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Alcohol abuse more likely after bariatric surgery, says study

Alcohol abuse more likely after bariatric surgery, says study

20 December | 0 Comments | By Rachael

Gastric bypass or Roux-en-Y is one of the most widespread types of weight-loss surgeries in the United States of America. Surgeons resort to this surgery when diet and exercise do not work for someone or when someone struggles with a serious health issue due to their weight. However, according to a recent research, individuals undergoing this type of surgery are at an increased risk of developing a substance use disorder (SUD), especially alcohol use disorder (AUD).

Dependent on factors like age, gender, history of substance abuse and smoking, the risk manifests majorly after the first year of surgery. The study results, presented at the 29th annual meeting of the American Academy of Addiction Psychiatry (AAAP) in December 2018, also revealed that individuals who used opiates chronically before the surgery continued to do so even after the procedure. Lead study investigator Cameron Risma shared that a lot of bariatric surgery patients were seen seeking treatment for addiction at detox facilities and some went after several years of the surgery.

Bariatric surgery patients five times more likely to develop AUD

For the study, the researchers carried out a PsychINFO and Web of Science search for articles published from 1996-2018, correlating SUD with gastric bypass. They came across a 2013 study that followed 4000 obese patients and found that there was a five time higher risk of receiving a diagnosis of AUD in people who underwent bariatric surgery in the follow-up period of 8 to 22 years.

In addition, a 2012 study revealed that the prevalence of AUD increased by 9.6 percent in the second postoperative year in comparison to the first year, where it was 7.3 percent. A negligible difference was found between the preoperative (7.6 percent) and postoperative (7.3 percent) year. The study also identified variables, like a history of AUD, smoking, regular alcohol use, male gender, recreational drug use, gastric bypass surgery, low sense of belonging and younger age, that contributed to the risk.

Further, two systematic reviews revealed that nearly 8 percent of the patients were chronic opiate users at the time of their surgery and nearly all of them continued the use even after the procedure.

Researchers suggest “transfer of addiction” as cause

Risma shared that the exact reason behind this trend is unknown, however, it is hypothesized that there is an addiction transfer. When one is obese, they binge on food, however, after the surgery since they cannot binge on food, they resort to substance use to cope with the negative emotional state of their minds.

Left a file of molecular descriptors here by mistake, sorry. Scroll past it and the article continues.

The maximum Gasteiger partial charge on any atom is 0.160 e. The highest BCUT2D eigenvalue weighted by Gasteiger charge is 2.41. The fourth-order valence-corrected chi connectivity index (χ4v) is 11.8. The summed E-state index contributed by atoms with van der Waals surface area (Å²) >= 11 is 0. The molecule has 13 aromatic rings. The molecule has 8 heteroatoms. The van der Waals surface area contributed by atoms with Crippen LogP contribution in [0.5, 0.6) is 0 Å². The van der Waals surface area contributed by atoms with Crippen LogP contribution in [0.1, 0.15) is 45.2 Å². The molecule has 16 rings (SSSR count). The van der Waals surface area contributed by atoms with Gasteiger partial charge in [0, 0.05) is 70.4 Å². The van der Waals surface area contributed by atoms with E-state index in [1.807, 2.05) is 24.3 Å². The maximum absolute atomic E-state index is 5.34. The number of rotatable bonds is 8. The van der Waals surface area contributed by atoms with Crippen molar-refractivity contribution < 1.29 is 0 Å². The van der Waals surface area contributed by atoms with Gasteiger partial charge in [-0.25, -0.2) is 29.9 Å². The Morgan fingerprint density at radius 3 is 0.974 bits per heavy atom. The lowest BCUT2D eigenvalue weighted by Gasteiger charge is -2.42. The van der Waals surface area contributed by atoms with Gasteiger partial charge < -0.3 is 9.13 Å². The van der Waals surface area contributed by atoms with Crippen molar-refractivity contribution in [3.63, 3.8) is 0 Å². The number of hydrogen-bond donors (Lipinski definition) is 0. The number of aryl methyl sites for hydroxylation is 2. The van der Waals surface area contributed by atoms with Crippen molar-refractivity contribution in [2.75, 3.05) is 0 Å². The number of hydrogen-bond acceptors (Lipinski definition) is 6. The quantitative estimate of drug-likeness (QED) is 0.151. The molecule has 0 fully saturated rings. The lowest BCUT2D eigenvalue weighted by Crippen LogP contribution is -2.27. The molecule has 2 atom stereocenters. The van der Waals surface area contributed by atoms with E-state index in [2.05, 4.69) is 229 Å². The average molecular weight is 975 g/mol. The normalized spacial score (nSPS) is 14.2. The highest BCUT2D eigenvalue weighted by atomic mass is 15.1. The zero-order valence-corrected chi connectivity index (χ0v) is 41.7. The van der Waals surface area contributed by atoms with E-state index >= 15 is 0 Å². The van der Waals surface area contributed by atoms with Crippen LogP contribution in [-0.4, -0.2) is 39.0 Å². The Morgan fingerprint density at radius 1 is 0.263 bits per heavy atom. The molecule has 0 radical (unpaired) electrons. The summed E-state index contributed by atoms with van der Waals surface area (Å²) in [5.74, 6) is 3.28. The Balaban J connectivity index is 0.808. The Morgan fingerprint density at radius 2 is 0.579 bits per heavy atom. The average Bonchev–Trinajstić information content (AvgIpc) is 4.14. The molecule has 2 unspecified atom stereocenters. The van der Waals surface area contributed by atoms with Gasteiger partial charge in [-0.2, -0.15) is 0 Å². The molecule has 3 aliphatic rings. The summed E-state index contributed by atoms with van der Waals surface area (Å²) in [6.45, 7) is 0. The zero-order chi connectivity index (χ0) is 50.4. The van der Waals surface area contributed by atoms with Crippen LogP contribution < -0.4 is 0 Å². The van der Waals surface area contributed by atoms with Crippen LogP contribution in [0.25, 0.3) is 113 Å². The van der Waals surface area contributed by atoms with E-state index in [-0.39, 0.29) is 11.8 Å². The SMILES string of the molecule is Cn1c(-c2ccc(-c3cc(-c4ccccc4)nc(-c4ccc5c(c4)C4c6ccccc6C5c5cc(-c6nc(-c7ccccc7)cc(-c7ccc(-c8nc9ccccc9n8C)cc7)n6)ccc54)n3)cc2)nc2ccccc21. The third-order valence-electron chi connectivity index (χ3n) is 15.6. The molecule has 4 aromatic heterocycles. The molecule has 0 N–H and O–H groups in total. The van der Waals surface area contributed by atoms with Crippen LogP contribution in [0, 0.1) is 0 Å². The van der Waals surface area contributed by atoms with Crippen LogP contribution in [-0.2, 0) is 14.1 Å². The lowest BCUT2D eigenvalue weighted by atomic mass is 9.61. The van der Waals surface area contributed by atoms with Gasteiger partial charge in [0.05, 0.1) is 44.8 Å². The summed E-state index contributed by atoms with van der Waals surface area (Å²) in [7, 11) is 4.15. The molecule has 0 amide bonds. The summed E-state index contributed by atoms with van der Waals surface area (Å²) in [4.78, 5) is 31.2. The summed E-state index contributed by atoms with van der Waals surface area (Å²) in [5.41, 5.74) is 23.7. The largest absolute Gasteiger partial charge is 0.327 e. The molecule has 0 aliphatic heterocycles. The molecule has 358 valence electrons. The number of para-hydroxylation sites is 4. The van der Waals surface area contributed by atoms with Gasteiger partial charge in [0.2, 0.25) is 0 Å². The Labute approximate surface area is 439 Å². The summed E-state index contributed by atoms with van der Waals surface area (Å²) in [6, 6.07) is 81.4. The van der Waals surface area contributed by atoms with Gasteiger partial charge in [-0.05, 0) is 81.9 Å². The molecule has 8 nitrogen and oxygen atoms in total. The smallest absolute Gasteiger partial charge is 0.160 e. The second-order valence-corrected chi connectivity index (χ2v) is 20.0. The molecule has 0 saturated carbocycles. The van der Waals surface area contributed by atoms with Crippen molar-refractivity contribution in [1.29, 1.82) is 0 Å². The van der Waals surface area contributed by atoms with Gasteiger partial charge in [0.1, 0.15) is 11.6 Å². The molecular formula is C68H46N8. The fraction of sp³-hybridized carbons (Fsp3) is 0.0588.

Another hypothesis, based on the results from the positron emission tomography (PET) scans, credits neurobiological mechanisms for these changes. Both binge eating and IV alcohol infusion produce dopamine and reduced D2 receptors. Both these conditions have been found to be true in individuals with addiction and weight issues.

The third hypothesis is that after a gastric bypass surgery, pharmacokinetic changes occur in the body which increase sensitivity towards alcohol because of which even a small amount of alcohol can reach high blood alcohol concentration levels. People get a buzz even with a single drink, but they continue drinking the amount that they used to and gradually develop an addiction.

These results have been consistent with only gastric bypass surgeries and not with any other type of bariatric surgeries.

Road to recovery

Developing an addiction is easy, and it is even easier for someone, who has undergone a bariatric surgery. However, if addicted to any substance, be it alcohol or opioids, it is important to seek professional help at a detox center, where the preliminary step to the treatment of any addiction can be performed. Chose a detox center that is well-equipped with all the conveniences that make the path to sobriety easy, thus paving the way for a successful and lasting recovery.

If you or someone you know is looking for detox centers in Texas, the Detox Facilities Texas can help. Call at our 24/7 helpline number 866-671-4308 or chat online with an expert at our live online chat for detoxification to know about evidence-based rapid detox programs in Texas.